Canadians open their homes to Ukrainian relatives and refugees
'The most important thing is she is here right now and I'm relieved'
Olga Renneberg's mother arrived in Canada this week with nothing but a backpack with her essentials and the clothes she was wearing.
"I suggested to her to pack the most important things — money, important documents and her necessities — because a suitcase would slow her down," said Renneberg, who lives outside Edmonton.
"You never know where you could end up. Will you need to run quickly to get the bus or train?"
Her mother, 57-year-old Liudmyla Volovyk, arrived in Edmonton late Monday after leaving her home in the Ukrainian capital of Kyiv on Friday.
Renneberg said her mother took a train from Kyiv to the western city of Lviv, then went by bus to the Polish border, travelling more than 24 hours straight. A volunteer in Poland took her in for the night.
Volovyk, who still has a valid visa to enter Canada, then flew to Zurich and Montreal before landing in Edmonton to be reunited with her daughter after more than three years.
"The most important thing is she is here right now and I'm relieved," Renneberg said.
The 36-year-old said seeing her country ravaged by war has been devastating and she fears for friends and relatives still there. She said she hopes NATO will declare a no-fly zone over Ukraine to limit attacks from Russian warplanes.
"People wouldn't be fleeing in these numbers if our sky would be closed and if we know we wouldn't be hit randomly by jets," said Renneberg, adding her mother had spent each night in Kyiv in a shelter since the war with Russia intensified last month.
Renneberg said many people in the Ukrainian-Canadian community would welcome Ukrainians fleeing war into their homes, but it's a matter of them being able to reach Canada.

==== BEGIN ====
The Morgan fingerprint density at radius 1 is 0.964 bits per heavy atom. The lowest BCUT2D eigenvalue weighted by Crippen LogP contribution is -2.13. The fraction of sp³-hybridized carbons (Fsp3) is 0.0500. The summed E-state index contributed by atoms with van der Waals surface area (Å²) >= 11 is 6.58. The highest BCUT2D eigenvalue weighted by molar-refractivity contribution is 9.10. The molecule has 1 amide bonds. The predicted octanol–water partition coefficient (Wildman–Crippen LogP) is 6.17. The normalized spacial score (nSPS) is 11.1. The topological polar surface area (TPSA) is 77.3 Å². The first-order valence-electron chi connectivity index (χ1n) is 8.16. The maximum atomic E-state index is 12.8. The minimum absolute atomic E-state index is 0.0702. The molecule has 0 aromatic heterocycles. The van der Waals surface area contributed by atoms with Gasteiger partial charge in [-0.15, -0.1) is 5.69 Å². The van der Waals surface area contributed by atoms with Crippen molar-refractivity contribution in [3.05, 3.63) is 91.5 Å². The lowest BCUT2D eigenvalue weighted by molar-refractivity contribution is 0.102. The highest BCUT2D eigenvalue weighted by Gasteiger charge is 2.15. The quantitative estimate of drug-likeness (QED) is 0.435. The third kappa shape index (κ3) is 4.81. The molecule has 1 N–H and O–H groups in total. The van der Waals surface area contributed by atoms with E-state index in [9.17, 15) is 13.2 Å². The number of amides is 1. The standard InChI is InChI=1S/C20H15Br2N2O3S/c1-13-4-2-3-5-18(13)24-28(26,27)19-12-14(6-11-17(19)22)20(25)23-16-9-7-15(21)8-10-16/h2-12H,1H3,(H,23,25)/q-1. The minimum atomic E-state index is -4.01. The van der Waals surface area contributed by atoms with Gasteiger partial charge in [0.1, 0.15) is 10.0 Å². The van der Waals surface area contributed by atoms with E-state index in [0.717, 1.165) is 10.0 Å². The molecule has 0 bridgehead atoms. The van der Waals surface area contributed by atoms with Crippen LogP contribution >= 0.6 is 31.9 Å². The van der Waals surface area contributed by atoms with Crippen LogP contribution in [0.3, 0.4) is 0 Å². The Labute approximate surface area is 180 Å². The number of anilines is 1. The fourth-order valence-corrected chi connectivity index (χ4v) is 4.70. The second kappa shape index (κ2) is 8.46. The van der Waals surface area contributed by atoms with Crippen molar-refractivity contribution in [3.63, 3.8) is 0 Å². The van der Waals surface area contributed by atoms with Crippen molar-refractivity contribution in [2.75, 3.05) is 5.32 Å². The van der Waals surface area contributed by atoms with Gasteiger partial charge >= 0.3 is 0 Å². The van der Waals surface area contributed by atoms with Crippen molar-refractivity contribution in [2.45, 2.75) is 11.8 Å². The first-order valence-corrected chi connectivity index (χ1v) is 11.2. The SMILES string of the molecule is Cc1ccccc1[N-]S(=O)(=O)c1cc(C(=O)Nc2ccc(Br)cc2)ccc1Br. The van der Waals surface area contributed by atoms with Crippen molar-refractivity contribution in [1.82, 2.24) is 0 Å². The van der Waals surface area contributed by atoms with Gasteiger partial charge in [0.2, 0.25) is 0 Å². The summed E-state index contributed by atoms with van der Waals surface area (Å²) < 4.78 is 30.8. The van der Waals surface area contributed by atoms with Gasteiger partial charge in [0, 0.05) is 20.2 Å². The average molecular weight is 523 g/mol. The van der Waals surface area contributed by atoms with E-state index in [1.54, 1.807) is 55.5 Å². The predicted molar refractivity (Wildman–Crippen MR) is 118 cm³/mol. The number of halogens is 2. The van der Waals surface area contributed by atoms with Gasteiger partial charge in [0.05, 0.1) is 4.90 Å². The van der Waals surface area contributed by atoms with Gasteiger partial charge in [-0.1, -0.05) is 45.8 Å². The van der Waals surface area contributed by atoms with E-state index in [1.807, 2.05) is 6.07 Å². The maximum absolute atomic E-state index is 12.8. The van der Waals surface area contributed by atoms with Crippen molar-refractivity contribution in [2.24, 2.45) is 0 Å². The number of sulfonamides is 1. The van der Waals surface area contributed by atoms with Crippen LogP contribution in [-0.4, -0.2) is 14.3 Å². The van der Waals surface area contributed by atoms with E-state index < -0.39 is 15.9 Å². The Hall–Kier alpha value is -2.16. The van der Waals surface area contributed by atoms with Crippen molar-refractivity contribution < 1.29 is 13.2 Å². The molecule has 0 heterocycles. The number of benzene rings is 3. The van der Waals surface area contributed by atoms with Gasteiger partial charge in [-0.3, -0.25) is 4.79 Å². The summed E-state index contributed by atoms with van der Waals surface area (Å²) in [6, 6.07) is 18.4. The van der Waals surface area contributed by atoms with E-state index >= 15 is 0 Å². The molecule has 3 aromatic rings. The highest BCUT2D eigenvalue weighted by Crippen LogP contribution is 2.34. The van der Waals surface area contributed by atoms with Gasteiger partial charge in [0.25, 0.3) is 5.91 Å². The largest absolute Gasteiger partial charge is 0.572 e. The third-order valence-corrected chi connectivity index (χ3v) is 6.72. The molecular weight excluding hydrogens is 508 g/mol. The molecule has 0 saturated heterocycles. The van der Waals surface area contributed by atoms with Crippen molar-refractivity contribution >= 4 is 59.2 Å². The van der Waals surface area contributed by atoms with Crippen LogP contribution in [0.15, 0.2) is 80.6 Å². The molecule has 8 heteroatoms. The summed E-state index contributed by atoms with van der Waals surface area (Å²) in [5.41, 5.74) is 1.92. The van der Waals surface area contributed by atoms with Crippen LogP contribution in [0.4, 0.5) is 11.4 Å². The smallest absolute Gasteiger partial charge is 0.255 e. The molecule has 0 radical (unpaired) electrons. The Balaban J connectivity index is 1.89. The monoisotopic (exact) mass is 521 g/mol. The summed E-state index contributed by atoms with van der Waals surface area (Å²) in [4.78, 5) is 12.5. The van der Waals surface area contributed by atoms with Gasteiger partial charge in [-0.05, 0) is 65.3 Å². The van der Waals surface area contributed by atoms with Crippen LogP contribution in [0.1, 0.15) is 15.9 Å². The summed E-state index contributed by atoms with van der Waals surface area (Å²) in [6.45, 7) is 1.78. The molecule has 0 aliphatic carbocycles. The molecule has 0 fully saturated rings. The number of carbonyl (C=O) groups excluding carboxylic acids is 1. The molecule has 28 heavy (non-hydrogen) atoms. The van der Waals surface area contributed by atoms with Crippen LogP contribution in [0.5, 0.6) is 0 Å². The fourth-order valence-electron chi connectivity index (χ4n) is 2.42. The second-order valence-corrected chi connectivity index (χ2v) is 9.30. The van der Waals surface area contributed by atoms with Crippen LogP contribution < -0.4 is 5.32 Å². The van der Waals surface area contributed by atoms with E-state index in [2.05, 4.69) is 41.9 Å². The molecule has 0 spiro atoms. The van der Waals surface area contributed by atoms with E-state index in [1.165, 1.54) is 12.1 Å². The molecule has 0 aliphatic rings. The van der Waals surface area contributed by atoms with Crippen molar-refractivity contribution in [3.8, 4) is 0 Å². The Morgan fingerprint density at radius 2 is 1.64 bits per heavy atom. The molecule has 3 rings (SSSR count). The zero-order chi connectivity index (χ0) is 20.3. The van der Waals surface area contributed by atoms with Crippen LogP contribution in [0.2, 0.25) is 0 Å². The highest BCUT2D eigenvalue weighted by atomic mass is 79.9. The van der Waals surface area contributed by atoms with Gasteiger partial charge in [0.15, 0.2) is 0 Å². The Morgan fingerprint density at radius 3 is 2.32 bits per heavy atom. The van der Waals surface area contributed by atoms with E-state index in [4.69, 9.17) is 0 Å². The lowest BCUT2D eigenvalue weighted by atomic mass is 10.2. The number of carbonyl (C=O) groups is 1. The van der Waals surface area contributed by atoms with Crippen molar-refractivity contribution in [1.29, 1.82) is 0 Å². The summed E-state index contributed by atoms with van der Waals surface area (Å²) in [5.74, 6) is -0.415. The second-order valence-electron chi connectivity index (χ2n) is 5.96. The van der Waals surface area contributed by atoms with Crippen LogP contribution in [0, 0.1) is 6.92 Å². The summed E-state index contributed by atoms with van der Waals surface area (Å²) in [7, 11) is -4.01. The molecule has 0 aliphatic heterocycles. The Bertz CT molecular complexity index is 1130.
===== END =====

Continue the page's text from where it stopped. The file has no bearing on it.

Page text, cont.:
'A better way of life'
A Ukrainian food company in central Alberta has said it will employ and support some Ukrainian refugees.
Baba Jenny's Ukrainian Foods, based in Mannville, has a goal of welcoming 15 Ukrainian refugees in the coming year, said Garry Pulyk, director of marketing.
The family-run business will employ the refugees, house them and cover any rental costs for the first few years.
"They could help our company grow and at the same time we can give them a better way of life," he said.
In Toronto, 28-year-old Svitlana Nechyporenko and her husband are among many Ukrainian Canadians working to bring relatives to Canada.
Nechyporenko said her younger sister and her sister's partner recently escaped to Berlin and are waiting for her mother, who is in Ukraine, to join them. From there, they plan to head to Toronto to stay with Nechyporenko.
"My sister already has a visa from Canada, but her girlfriend just applied," Nechyporenko said.
"I will help [my mother] apply for her visa to enter Canada and stay with me until it's safe to fly back to Ukraine."
Nechyporenko said her mother left her father in Kyiv and boarded a train to Lviv earlier in the week.
"My mother is actually recovering from surgery she had two weeks ago, and the train was so packed. She ended up sitting on her suitcase, by the entrance into the train, the entire way to Lviv."
Their arrival in Canada depends on how long the visa application will take.
"The minute they receive [my mother's] passport with the visa sticker in it, we will book their flight to Toronto," Nechyporenko said.
People that are suffering the consequences because of one man or one government's greed.-Karolina Rabianska
Karolina Rabianska said she is willing to help Ukrainian refugees in any possible way should some of them arrive in Georgetown, Ont.
Rabianska, who was born in Poland and immigrated to Canada as a child with her parents, said her family might not have room to host Ukrainians at their townhouse, but she is willing to help in any possible way.
The 26-year-old said she has started a GoFundMe page and raised about $500 to send to her relatives in Poland to host Ukrainian families at their homes.
She said her relatives run a ski chalet in southern Poland and some Ukrainian families are expected to arrive there soon.
"It's just important to remember that even though it's far away, that it's important to help each other and that is just regular people that are suffering the consequences because of one man or one government's greed," she said.
"Today is Ukraine, but it could be Poland next, just as easily."